Monday, October 8, 2018

Back door


I let him in
Through the back door

He alone
Holds the password.

Seldom knocks
But often enough;

Through the tiny peephole
Of the unresolved,

I take the chain
Off the door.


I keep my skirt
While he unbuttons my heart

That door policy is rough
But he earns my trust;

That love hurts
'Til the gentle push.

Unlock
The secrets to my core;

The fissure 
Of pleasure

For a full-frontal
Of my soul.


He sneaks
In the back door

Only he knows
The password;

No one is welcome
But one.




Saturday, September 29, 2018

Wasted time

Late at night, long after the daily television program goes to bed, and nocturnal people such as myself should have done the same; most channels will usually fill the wee hours with either some musty soft porn, reruns, a classical concert or –– my favourite guilty pleasure –– a string of infomercials. I am not quite certain why I (like to) feast on them. It is not like I ever buy anything. I do not own a garden for that highly-efficient, easy-to-maneuver lawn mower 3000. I do not have to feed five people in my household in order for that multi-functional, labor-saving instant pot to be worth the purchase. I am still working on my six-pack –– granted that I have made the experience that getting (and eventually keeping) one requires much more than a only-in-a-few-weeks, practically-no-effort-needed machine. Given the fact that I can spend hours on end watching, all things considered, my fascination with infomercials is completely disproportional to how little I buy. Notwithstanding, like a fly, I have positive phototaxis –– glued to their blinking appeal as soon as they appear on the small screen.

The Netflix era downsized my consumption of infomercials, although I still happily get sight of them on the occasional lazy Sunday morning. Now you must be wondering, if I am not interested in acquiring something, more importantly, I am not one that is easily convinced (always well aware that the extra discounted offer only stands if I call in the next 90 seconds); then why would I invest so many nights or mornings on USPs being repeated nth times? Why do I not change the channel, better yet, do something productive, lucrative, important instead? Many wonder, is it not a waste of time? Admittedly, you would say that getting a kick out of it could be the perfume of procrastination or rather, the fair manifestation of idle behaviour; however, I never succumbed to that reasoning. Long have I thought this through, only to come to the conclusion that I simply enjoy this slot of the day tremendously; therefore making it in turn, valuable to me. Advertorials are light-hearted, stimulating and entertaining. Why must I feel bad –– even ashamed? Then I recalled, as Bertrand Russell underlines quite well, “Time you enjoy wasting is not wasted time.”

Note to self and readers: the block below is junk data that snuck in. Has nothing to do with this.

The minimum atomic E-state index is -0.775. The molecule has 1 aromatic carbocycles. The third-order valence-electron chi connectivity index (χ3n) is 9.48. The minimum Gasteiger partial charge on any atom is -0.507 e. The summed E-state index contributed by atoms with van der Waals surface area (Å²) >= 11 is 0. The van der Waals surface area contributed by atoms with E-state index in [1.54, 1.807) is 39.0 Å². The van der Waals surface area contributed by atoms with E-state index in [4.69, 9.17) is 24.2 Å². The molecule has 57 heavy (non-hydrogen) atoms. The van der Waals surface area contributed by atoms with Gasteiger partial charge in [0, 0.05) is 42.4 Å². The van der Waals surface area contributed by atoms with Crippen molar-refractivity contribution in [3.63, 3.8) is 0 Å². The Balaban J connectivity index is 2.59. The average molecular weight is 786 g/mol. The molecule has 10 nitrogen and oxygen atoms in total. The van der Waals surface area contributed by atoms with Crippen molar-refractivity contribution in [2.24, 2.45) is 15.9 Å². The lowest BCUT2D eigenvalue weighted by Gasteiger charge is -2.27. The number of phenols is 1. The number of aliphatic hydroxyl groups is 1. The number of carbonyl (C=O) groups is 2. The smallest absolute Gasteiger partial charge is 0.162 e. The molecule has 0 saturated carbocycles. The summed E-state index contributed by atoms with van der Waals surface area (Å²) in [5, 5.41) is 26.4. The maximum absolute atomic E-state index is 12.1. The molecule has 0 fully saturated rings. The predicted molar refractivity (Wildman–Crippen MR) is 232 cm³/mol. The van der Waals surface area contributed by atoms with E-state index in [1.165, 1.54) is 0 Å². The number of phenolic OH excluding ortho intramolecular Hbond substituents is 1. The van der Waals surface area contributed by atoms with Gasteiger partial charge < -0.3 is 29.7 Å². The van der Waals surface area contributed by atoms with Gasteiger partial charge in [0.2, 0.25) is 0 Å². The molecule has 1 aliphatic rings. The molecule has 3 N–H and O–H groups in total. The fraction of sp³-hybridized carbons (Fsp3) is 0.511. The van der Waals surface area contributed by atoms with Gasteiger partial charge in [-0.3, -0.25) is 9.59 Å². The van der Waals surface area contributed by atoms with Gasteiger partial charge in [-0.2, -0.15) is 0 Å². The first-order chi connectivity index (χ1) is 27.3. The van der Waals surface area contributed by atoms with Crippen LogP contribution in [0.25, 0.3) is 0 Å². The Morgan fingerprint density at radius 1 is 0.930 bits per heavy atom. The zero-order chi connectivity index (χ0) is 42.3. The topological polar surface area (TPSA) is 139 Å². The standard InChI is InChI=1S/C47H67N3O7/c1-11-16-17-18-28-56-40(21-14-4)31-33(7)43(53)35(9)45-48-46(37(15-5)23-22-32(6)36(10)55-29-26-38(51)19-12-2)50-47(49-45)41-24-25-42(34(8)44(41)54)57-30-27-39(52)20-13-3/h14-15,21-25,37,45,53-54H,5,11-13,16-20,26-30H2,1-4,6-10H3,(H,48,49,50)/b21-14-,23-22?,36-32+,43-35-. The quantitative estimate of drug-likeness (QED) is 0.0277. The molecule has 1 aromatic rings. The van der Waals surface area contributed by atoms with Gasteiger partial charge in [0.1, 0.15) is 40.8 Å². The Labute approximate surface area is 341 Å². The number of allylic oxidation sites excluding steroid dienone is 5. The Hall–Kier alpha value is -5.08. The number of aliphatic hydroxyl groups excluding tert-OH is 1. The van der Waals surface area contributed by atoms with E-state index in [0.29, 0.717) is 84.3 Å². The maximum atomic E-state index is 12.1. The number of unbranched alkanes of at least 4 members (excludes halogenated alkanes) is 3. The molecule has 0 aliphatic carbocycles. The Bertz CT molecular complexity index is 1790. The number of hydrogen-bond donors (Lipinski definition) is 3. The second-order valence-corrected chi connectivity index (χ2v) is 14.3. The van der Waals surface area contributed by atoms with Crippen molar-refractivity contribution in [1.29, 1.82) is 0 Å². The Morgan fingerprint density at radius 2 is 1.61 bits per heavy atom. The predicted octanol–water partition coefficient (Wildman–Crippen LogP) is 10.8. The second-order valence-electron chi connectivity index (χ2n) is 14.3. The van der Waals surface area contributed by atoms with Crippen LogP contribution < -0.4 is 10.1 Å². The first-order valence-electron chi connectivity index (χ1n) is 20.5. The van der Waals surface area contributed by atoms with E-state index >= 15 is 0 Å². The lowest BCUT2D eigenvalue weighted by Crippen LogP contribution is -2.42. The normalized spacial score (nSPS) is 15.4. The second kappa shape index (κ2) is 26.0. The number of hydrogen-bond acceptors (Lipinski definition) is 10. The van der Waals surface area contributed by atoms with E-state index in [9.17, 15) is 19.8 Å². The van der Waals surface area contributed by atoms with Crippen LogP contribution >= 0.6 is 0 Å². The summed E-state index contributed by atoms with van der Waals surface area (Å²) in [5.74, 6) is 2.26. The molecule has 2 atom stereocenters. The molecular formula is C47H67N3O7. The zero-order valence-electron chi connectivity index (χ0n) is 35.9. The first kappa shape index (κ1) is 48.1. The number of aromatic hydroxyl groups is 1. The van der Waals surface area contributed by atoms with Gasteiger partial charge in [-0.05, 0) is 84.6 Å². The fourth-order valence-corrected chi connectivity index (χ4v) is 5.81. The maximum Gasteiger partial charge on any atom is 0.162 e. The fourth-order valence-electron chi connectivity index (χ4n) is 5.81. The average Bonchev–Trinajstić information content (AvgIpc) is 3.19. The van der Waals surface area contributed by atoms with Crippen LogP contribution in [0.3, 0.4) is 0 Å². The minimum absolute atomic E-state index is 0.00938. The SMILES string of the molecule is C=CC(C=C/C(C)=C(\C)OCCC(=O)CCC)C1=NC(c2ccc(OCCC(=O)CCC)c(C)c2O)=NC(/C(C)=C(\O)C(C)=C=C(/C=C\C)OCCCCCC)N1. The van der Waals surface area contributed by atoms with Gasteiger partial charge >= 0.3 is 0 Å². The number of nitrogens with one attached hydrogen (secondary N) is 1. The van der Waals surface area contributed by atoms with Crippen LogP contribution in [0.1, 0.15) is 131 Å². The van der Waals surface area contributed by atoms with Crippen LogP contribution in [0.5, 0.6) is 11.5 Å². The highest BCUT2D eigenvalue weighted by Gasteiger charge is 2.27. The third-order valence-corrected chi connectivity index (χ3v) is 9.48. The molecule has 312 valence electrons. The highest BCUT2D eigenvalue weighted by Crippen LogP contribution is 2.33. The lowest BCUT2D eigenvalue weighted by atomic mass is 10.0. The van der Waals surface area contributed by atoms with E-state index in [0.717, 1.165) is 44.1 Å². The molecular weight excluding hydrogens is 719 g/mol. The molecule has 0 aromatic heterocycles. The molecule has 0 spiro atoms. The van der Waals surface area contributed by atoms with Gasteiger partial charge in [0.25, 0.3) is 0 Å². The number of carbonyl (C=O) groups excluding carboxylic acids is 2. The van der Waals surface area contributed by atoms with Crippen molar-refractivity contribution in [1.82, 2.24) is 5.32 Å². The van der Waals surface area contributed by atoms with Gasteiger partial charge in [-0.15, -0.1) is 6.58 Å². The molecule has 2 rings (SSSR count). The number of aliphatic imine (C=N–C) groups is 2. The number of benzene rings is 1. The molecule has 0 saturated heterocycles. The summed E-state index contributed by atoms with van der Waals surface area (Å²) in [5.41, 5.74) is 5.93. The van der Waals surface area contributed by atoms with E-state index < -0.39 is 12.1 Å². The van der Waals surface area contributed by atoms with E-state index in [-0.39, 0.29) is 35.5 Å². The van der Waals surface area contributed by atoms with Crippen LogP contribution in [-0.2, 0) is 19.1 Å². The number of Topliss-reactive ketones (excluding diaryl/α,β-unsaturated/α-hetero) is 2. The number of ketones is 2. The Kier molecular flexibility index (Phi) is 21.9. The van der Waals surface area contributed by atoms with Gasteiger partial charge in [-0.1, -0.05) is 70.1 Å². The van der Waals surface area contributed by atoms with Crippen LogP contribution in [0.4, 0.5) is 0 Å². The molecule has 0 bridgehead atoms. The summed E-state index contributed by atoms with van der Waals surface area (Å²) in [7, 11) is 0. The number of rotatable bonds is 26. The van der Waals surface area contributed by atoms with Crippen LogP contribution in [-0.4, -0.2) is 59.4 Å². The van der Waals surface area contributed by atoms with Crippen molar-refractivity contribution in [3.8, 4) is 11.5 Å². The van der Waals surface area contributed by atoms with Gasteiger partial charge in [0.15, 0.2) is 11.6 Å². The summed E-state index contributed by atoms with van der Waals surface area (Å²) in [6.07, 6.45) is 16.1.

Of course, we will distinguish between appreciating wasted time and actually wasting it –– and abhor it. To the point of cringing. The apprehension is universal: I could have studied earlier instead of delaying the inevitable, I let that relationship ruin my youthI should have set some money aside from the beginning, hell, why did I not quit that job, that guy, that place long ago? Naturally, the assessment of having lost precious, valuable moments generally comes after all has been said and done already. In hindsight. We have all felt this contempt in one, or a few, situations. For wasted days, months or even years mean loss. Result in regret. And acknowledging –– accepting the impossibility to turn back the clock. The bizarre thing is that once we get older, the fear of wasting time turns its head to the future from the onset. In anticipation. More cautious, definitely less carefree, plagued –– rather, driven by past choices and decisions; we grow so prudent, almost too prudent, on how we want to spend the rest of our lives. In other words, wisely. Thus becoming, for instance, reluctant to open up to a new person even before it has the opportunity to blossom. If there seems to be no prospect or beneficial outcome (not the one we desire, at least), is it worth trying? Or we will only change jobs when we have the certainty that the next one will be more fruitful. Yet, can we ever be sure? The older we get, the less and less it becomes about taking enough chances, but choosing the right ones. Are we living our best life yet?

During the summer, I had an eye-opening conversation with a longtime friend about the younger days. He confessed how he wished he wasted less time when he had more of it.  Nowadays, responsibilities, projects and future aspirations fill in the gaps which, undoubtedly, give life more purpose; but my pal truly believed that he could have started with the meaningful much earlier. His comment sent my mind back to my odd interest in infomercials. I suppose, in a way, society's standards define what is considered worthwhileour twenties should be spent doing this, we should have achieved that by the age of thirty-five, the bucket list must be about 3/4 done at this stage... However, let us imagine that it were not the case –– and perhaps it never will come to that –– does that imply that we did not use our (younger) years the correct way? My friend identified my smirk. Maybe, I responded, maybe wasting time is part of it –– better yet, perhaps it is even the best part; because without the concept of the clock ruling our lives, as it does today, we had the world at our feet, I paused, don't we still?